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James Ramsden is a freelance food writer based in London. He trained at Ballymaloe Cookery School in Ireland and has written for various publications, including the Times, the Telegraph, and one-time vegan magazine Off the Hoof. He runs the Secret Larder supper club in Holloway. His first book is out in Spring 2011.
By
April Smallwood

27 Sep 2010 - 6:04 PM  UPDATED 6 Sep 2013 - 9:31 AM

James Ramsden is a freelance food writer based in London. He trained at Ballymaloe Cookery School in Ireland and has written for various publications, including the Times, the Telegraph, and one-time vegan magazine Off the Hoof. He runs the Secret Larder supper club in Holloway. His first book is out in Spring 2011.

Why do you keep a food blog?


I love the immediacy of my blog. It’s a platform to write about what I like and have it published in a matter of minutes. It’s totally unrestricted and if people don’t like what you’re saying then they can tell you.


What makes English cuisine special?


There’s a lot of love in English food. It’s quite a frugal cuisine, for the most part, and so it requires care and attention to create something delicious. The old-fashioned dishes all have an inherent tradition to them, with recipes passed down for centuries. English food has soul.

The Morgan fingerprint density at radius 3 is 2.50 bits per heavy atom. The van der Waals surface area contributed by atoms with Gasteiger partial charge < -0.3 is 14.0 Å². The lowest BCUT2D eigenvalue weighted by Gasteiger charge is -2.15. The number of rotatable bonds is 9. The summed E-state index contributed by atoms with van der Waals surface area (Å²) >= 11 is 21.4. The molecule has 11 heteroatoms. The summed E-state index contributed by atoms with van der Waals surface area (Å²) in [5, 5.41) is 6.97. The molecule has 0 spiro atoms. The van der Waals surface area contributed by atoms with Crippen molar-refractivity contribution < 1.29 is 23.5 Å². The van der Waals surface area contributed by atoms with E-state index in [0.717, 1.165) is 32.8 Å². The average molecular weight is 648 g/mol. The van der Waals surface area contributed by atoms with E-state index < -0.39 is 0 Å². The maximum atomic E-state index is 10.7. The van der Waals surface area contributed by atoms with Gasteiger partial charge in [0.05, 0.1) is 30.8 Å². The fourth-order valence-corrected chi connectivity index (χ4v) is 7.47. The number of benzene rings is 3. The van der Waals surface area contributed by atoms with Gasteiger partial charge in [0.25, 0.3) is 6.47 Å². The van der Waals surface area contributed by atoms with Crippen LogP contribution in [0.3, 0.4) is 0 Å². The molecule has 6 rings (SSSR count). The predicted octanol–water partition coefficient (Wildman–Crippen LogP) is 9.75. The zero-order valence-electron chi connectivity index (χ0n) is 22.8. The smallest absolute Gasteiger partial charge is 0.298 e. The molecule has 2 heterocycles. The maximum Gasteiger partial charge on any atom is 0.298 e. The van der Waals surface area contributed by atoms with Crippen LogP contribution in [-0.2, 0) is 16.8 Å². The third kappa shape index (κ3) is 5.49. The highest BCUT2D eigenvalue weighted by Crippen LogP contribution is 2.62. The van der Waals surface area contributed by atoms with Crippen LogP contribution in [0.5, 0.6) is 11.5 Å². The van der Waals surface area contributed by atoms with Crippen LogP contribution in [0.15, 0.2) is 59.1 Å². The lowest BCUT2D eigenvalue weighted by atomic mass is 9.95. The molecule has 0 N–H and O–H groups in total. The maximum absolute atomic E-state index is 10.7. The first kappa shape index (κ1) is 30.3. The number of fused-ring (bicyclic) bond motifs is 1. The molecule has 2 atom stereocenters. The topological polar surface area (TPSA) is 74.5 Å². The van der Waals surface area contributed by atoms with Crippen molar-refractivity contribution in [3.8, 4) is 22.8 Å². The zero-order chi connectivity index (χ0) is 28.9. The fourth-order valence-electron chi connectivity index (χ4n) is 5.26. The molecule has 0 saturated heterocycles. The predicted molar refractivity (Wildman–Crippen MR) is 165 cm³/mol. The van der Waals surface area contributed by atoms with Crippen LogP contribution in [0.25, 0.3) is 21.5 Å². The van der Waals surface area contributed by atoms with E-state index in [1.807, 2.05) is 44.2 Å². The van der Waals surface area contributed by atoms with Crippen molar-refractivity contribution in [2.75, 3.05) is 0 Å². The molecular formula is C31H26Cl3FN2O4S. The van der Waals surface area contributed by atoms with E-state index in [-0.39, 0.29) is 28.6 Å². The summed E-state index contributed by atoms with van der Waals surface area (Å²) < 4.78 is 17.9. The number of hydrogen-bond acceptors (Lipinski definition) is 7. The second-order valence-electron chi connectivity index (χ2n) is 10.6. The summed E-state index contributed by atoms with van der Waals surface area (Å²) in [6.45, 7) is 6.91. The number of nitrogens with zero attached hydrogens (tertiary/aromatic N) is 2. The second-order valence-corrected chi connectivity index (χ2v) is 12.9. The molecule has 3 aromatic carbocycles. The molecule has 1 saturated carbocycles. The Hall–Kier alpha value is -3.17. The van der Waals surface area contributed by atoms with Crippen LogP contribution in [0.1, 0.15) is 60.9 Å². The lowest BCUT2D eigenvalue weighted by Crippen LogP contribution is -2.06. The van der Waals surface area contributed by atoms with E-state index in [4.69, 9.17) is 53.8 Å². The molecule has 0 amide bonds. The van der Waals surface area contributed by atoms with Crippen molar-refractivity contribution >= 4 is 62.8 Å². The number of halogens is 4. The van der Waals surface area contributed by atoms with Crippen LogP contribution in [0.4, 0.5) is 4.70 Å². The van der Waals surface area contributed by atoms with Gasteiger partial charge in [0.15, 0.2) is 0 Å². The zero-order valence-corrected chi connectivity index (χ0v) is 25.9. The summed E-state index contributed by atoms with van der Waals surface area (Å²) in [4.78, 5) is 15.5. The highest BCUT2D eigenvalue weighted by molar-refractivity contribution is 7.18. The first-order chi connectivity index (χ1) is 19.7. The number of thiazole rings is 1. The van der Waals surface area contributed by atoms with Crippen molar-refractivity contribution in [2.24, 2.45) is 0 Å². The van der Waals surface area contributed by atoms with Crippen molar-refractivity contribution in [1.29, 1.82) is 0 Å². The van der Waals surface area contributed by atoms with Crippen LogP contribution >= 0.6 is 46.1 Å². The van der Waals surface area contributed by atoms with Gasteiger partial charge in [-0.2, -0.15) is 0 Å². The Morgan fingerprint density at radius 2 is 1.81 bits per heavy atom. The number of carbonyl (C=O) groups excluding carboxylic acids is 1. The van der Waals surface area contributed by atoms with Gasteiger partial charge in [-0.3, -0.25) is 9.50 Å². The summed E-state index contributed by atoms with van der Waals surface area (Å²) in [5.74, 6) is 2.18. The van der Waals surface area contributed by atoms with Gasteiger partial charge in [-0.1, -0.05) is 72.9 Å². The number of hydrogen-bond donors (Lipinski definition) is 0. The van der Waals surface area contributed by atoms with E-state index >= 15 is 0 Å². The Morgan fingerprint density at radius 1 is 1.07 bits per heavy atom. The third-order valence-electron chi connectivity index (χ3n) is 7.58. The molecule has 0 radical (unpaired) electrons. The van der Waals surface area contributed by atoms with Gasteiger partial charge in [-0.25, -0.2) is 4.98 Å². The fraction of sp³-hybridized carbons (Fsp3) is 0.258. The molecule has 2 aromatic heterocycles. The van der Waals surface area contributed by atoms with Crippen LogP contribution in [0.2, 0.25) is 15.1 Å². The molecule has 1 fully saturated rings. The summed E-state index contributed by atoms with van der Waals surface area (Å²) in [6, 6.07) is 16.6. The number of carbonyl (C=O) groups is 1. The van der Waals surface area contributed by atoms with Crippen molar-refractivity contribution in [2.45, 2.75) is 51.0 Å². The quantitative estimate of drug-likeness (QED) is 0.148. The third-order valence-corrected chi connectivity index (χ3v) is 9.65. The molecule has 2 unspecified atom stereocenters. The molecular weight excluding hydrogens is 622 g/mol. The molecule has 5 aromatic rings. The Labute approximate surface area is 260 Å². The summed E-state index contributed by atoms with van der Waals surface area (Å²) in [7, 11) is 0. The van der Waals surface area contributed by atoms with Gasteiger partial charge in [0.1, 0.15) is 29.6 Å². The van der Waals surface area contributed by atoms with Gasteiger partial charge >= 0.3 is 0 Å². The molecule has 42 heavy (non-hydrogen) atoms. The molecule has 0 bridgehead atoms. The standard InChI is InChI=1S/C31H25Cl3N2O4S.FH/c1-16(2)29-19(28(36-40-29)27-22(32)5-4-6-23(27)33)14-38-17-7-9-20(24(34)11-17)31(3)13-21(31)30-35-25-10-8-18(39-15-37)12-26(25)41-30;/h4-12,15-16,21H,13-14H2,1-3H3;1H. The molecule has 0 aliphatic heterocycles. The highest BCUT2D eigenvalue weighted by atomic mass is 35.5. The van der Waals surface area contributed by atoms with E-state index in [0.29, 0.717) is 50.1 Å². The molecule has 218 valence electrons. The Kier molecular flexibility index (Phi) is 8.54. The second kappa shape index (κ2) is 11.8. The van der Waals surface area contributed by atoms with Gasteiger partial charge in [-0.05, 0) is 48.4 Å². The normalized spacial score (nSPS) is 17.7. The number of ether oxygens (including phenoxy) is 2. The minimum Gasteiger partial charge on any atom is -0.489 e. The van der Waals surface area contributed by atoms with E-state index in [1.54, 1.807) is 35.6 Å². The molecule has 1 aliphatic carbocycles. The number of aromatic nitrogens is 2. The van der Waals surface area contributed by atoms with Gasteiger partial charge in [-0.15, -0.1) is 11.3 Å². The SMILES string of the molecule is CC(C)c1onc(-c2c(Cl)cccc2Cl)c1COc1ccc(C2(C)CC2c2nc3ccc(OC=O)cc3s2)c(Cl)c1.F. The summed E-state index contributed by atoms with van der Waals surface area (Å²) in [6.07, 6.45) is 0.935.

What does English food say about English culture?


I think the ability of English food to make something refined out of an ingredient that isn’t necessarily refined – for example an elegant, rich broth made from oxtail – is an apt reflection of English culture. Ultimately we’re quite rough around the edges, us Brits, but on the whole make the effort to present ourselves well.


What are your favourite 'edible bits of UK culture'?



What I love about the UK is that it’s so international. I’ve talked about English, or British, cuisine, but really what’s so exciting is that we’ve got it all – British, French, Italian, Vietnamese, Mexican, Korean, Bengali etc etc. It’s all here and that makes us very, very lucky.


What’s your secret food shame?



Well, like most people, I do enjoy the odd greasy late-night kebab.


What ingredient can't you live without?



Probably onions. Or wine. They both add so much to a dish.

Tell us about something inspirational happening around food in your area.


There’s a growing trend for small dishes in London at the moment, which I love. It’s such a friendly, convivial way of dining. There’s something a bit stern about ordering a plate of food all to yourself.


What recipe do you most like to cook?



Roast chicken.


What have you learned about food from your family?


That eating together as a family is important.


Which chef have you taken inspiration from?



Well, he doesn’t call himself a chef, but Nigel Slater has always been a hero. I’m a fan of Jamie Oliver, too, for his passion and commitment.


What is your favourite recipe:


To impress?


Loin of venison.


To comfort?


Jacket potato.


For an easy weeknight dinner?


Chicken noodle soup.


What’s your favourite food event?


Taste of London is great fun.


Anything else you’d like to share with fellow foodies?


I’d like to share my dinner with you.